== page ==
We begin with two of the most important happy retirement requirements — being social and active. Here’s what the book has to say:

Be with People. This one’s so important it’s actually linked to life expectancy: socializing is one of the most important contributing factors to people living long lives. From finding a purpose and pursuing it with passion, to taking more vacations, to making socializing and family a priority. Being social is a very important party of a happy retirement.

Happy retirees have busy social schedules. They play sports and volunteer, whereas unhappy retirees tend to prefer hunting and reading.

The happy folks have at least 3.5 core pursuits — the activities and interests they love to do.

The happy retirees, for the most part, select activities that suggest they are highly social and enjoy being around other people.

These could be two separate topics — being social and having core activities you love — but they are so intertwined that I put them together.

The reason is that many core pursuits (as the author calls them) are inherently social, thus meeting two needs at once.

Conversely, “the mere act of being social can be a core pursuit.”

Hence, they are intertwined.

Before we go any further, let’s define what a core pursuit is.

Here’s the definition from the author’s website:

Core pursuits can run the gamut from golf or other sports to collecting to gardening to political activism to volunteering to traveling to earning a college degree. To paraphrase an old saying, a core pursuit is anything that flicks your Bic.

Understand that these pursuits aren’t simple pastimes; they are passions to which the retirees devote a great deal of time, energy, and sometimes money. The happiest retirees prioritize their core pursuits and derive great satisfaction from those endeavors.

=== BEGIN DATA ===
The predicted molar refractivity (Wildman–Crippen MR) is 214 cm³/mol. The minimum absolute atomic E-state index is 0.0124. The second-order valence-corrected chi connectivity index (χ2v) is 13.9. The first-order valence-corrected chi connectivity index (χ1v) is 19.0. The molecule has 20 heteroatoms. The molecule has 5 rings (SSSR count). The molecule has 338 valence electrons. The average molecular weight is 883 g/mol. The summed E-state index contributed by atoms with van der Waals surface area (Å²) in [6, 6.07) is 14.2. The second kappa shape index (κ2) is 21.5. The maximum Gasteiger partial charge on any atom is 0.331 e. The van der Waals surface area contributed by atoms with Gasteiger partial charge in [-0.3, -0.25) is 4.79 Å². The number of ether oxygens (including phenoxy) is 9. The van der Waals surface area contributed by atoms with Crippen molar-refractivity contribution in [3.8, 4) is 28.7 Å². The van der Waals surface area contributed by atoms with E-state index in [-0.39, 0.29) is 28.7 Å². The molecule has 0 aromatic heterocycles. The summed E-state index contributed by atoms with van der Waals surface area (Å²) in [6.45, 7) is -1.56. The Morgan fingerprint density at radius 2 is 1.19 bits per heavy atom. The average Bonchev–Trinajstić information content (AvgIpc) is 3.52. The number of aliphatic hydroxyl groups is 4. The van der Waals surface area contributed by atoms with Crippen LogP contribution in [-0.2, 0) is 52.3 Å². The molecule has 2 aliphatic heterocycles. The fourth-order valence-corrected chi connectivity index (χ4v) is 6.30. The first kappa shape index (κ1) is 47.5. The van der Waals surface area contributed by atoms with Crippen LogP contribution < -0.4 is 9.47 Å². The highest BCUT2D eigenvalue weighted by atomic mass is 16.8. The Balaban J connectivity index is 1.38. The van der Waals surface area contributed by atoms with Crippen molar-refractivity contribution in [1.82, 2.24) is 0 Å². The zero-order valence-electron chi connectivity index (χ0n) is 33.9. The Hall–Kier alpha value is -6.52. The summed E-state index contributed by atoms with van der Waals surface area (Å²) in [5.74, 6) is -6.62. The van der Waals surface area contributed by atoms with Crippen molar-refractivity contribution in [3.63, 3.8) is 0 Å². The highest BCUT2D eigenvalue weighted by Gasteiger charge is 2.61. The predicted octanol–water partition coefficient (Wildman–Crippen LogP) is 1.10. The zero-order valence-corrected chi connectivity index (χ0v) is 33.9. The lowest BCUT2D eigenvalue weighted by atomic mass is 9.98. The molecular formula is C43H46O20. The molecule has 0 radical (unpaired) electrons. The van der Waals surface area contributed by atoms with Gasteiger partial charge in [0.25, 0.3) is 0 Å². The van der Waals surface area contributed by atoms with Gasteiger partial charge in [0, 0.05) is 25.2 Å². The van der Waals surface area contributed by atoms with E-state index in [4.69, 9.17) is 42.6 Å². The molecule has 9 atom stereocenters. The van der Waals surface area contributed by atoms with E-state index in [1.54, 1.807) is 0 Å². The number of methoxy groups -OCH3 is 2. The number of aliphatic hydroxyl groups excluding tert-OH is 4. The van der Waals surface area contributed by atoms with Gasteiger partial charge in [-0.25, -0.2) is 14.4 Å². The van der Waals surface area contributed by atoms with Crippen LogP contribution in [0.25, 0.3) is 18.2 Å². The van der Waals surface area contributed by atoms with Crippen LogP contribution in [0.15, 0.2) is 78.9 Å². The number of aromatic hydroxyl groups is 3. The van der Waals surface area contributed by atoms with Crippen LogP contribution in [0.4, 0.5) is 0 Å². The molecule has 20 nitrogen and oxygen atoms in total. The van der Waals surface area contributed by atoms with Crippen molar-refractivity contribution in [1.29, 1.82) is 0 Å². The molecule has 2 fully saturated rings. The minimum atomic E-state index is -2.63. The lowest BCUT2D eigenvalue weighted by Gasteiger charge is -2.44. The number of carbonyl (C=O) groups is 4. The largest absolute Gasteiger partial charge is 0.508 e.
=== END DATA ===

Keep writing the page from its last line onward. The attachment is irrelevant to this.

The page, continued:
Basically happy retirees don’t sit around and watch TV all day. They have many interests and get out to pursue those. They are also pretty social, which is vital as well.

As for the comment about unhappy retirees liking hunting and reading, the author points out that these are fine, but as solitary activities, they likely mean the retiree isn’t getting enough social interaction and that’s why they aren’t happy.

In other words, if you have social outlets, it’s fine to have solitary activities. But if you only have solitary activities, it’s likely you won’t retire happy.

The book has a page where you can record (if you have them) or brainstorm (if you don’t have them) your core pursuits.

I took a couple minutes and made the following list for myself:

  • Family connections — wife, kids, parents
  • Working out
  • Walking
  • Pickleball
  • Travel
  • Blogging
  • Church
  • Volunteering
  • Chess
  • Hiking
  • Swimming
  • Cat (haha! Yes, he’s a fun little ball of fur.)
  • Sudoku puzzles
  • Movies/TV
  • Reading
  • Video games

There are probably more, but this is a good start off the top of my head.

Many are solitary activities, which is fine because I also have a ton of social ones.

In fact, as an introvert who likes time by himself, if anything I get way too much social interaction.

Where, you might ask?

I get a BUNCH from pickleball. I have probably met 100 new people, see a lot of them regularly, and have developed a close friendship with a couple.